David Rathman grew up in Montana, but he is not a cowboy. He has never ridden a horse, nor has he roped, rustled, or branded anything. He is, however, a storyteller. Working on paper with sepia-toned inks, he takes a very peculiar and particular look at one of the founding myths of the American nation: the settling and so-called taming of the Wild West. The story he tells is not the glorious triumph of American manifest destiny advocated by John L. O’Sullivan in 1845. Rathman’s West is more the poetic landscape of the literary works of Samuel Beckett filtered through the lens of the revisionist westerns of the 1950s and 1960s. In each case, the artist’s drawings are tinged with a dark, illogical humor that subverts our national myth of the cowboy’s rugged individualism. In its place, he unveils a narrative landscape of the Wild West that is one part existentialist wasteland and two parts comic irony.
The first thing one notices about Rathman’s drawings is their minimalist figurative style. He draws his cowboys, farmhands, gunfighters, prairie maids, and rustlers in shadowy silhouette against wide open expanses of cream-colored paper. They occupy economically rendered and somberly suggestive vistas that are as culturally iconic as any of the locations in John Ford’s films. In fact, Rathman culls his images from a wide range of visual materials, including the nineteenth-century landscape paintings of Frederic Remington and Charles Russell, westerns by Ford and other Hollywood masters of the genre, and their spaghetti incarnations by Italian directors such as Sergio Leone. Rathman’s West, like Ford’s and Leone’s, is complicated, morally ambiguous, and decidedly antiheroic.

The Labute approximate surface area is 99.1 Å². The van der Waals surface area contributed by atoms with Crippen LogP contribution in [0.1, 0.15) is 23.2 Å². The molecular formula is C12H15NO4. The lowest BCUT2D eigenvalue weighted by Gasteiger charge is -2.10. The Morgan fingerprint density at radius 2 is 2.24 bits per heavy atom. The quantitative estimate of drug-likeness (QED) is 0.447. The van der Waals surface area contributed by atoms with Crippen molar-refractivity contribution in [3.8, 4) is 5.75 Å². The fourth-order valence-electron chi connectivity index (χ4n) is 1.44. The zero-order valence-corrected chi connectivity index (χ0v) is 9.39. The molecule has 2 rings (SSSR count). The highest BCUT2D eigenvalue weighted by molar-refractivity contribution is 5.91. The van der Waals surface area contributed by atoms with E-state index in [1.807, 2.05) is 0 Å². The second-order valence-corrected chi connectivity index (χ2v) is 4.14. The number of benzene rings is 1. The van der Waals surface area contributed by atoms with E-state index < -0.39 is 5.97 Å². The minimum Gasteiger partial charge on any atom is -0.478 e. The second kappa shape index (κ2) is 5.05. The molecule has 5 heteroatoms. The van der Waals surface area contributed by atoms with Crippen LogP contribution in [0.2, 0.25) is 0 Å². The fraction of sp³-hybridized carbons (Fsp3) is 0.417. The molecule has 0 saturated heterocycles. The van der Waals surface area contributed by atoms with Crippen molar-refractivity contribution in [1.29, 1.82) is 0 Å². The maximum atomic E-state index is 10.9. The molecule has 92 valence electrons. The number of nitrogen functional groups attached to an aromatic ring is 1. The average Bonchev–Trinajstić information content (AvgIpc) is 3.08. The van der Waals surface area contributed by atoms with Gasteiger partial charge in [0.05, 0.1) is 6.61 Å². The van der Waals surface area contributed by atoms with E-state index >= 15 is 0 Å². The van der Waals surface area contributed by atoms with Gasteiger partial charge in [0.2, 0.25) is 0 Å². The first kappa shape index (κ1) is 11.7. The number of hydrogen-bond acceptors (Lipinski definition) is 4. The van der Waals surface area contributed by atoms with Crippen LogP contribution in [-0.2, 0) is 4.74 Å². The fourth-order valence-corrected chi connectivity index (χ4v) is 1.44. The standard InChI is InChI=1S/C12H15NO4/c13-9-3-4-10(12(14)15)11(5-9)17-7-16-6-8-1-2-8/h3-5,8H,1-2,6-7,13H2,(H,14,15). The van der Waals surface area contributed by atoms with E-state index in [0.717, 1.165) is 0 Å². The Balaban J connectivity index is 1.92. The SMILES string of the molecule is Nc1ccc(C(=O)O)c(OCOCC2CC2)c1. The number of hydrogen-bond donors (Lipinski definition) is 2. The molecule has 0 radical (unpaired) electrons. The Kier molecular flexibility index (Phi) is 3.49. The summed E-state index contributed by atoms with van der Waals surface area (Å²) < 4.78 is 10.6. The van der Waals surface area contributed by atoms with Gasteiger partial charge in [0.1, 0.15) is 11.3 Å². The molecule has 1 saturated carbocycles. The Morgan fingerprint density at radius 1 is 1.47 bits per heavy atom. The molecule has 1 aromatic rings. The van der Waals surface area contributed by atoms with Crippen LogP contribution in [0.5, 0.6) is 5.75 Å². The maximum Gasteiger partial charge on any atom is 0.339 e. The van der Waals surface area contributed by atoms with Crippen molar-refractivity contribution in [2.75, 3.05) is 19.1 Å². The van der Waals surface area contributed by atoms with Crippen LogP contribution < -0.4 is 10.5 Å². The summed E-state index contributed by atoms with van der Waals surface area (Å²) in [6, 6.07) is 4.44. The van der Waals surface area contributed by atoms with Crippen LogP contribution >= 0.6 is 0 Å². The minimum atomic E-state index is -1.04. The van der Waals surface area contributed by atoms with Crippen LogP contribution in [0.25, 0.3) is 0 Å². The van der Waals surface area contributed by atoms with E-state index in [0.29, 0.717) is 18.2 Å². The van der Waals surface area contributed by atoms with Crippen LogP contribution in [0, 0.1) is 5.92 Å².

Strangely enough, the crucial motor force of this work is linguistic rather than visual. Rathman’s drawings manifest their absurdist effects through a juxtaposition of these all-too-familiar images with bits of appropriated language that the artist scrawls across their surfaces. His characters spout droll aphorisms, remorseful eulogies, and twisted bits of existential wisdom such as “Every day above ground is a good one,” “I learned them sad songs early on,” or “Wishin’ all these old things were new.” These phrases—drawn from sources that include the dialogue in western films, song lyrics, and quotes by philosophers or politicians—are mixed and matched with images to provoke odd non sequiturs that undermine our common understanding of the conquest of the West. As in Ford’s revisionist film The Searchers (1956), in which John Wayne plays a cowboy of completely questionable character, Rathman’s protagonists are high plains drifters who rewrite aspects of the Western lore by infusing it with the artist’s own desperate brand of black humor.